1/16/2020 0 Comments
Budgeting in the New Year
Happy Friday! We've hit the first snow day of winter and I thought what better thing to talk about today than budgeting! You might find it a very snooze-worthy topic but it's actually really important. Plus, you want to make sure to head into the rest of the year financially sound. However, I am not a money expert so feel free to take my advice or alter it for yourself!
Step 1: Take a look at your spending habits and patterns: Always sit down and look at everything you spend. Separate them into groups. One will be what I like to call the "Necessities to Live" group. This will include bills, food, clothes, gas money, that kind of thing. The second group is one that I cave into many times. It is the "Guilty Pleasures/Compulsions" group. It will probably amount to almost daily $5 coffees, takeout, spur-of-the-moment shopping trips (which aren't always bad), random miscellaneous stuff, and everything else you buy online at two in the morning. The next group is where your "Planned Fun" falls under. Movies, dinner dates, concerts, everything saved for in advance. The last major group is of course the "Emergency Fund" which everyone needs. It's $20 for dinner or $50 bucks for sudden car issues or a couple $100 in case of a really bad disaster. Once you look at it all then it's time to make some cuts.
Step 2: Reallocate funds: Once you've laid it out, make some decisions. I'd leave alone the necessities group and start with the guilty pleasures/compulsions. Are there things you can stop doing? Yes. Will you want to? No. Do you want to have money? Yes. My answer: Get rid of it. Instead of buying a coffee 7 days a week maybe cut it back to once a week or twice a month. You may be think $5 a day isn't bad. It's not but every of the year is. Here's some math. 5 x 7 is 35. That's $35 a week people! That could get you half a tank of gas or an entire new outfit. If we do 35 x 52 it adds up to $1,820. $1,820 a year! That could buy you an apartment or even a gently used car. Just think, you could save almost $1,000 by cutting out one little thing that could easily be made at home. My suggestion is multiply everything by how often you do them to figure out how much money you're spending overall. Then you could decide if it's really worth it. Once you've parted ways with some things reallocate that money. Add it to other bills, your emergency fund, or just put it away in savings.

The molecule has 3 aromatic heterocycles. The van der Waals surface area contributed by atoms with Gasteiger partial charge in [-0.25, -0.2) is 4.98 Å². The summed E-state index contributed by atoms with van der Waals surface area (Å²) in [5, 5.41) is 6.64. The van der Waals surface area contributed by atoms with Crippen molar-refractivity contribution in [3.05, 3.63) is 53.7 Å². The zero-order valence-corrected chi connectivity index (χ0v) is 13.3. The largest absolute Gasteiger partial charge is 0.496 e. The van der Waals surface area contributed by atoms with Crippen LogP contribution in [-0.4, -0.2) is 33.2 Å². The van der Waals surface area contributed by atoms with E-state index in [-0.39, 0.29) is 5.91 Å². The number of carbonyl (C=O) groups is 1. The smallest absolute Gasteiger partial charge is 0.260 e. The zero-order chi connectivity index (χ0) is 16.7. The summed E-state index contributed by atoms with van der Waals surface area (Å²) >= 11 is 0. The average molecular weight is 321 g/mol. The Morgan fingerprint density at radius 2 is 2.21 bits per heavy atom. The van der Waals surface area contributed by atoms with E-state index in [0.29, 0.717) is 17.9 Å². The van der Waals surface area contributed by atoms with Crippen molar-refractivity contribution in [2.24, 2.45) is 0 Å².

Step 3: Start tracking: When I started my job this summer, I immediately created a spreadsheet to track how much I have and what it's been spent on. This really helped me so I wasn't confused on how much I had. Down below, you can see how I set it up. I date everything just for thoroughness and I always track the previous amount before I add in more because then I don't have to keep track of a lot of numbers. I have a separate column for money added and the new total because, again, it's just easier to read. I have a space for money taken out that's separate because there's some days where I only add, only subtract, or do both. You'll see that if I took out money, there's $0.00 put in for money added and a line through the added total. After I put in all the numbers, I add a description (what it was for) then highlight the box green (added) or red (subtracted).
Step 4: Live your life: You've done everything you've needed to! Analyzed your spending, reallocated funds after cutting things out, and created a simple method to keep yourself organized with your new budget. Now all that's left to do is go about your day. No more worrying about your budget until next week or month depending on how often you want to alter things.
Enjoy your newfound freedom with these four simple steps!
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The Blog in a Nutshell
Hi! Welcome to Fashion Fun and Extra, a blog run by Caroline Hill. A wheelchair user, podcaster, little sister, writer, and more, Caroline's unique view on life allows readers to take a glance into something they don't experience everyday. Told with humor, realness, remarkable wit, and a special kind bluntness, no blog will fail to entertain!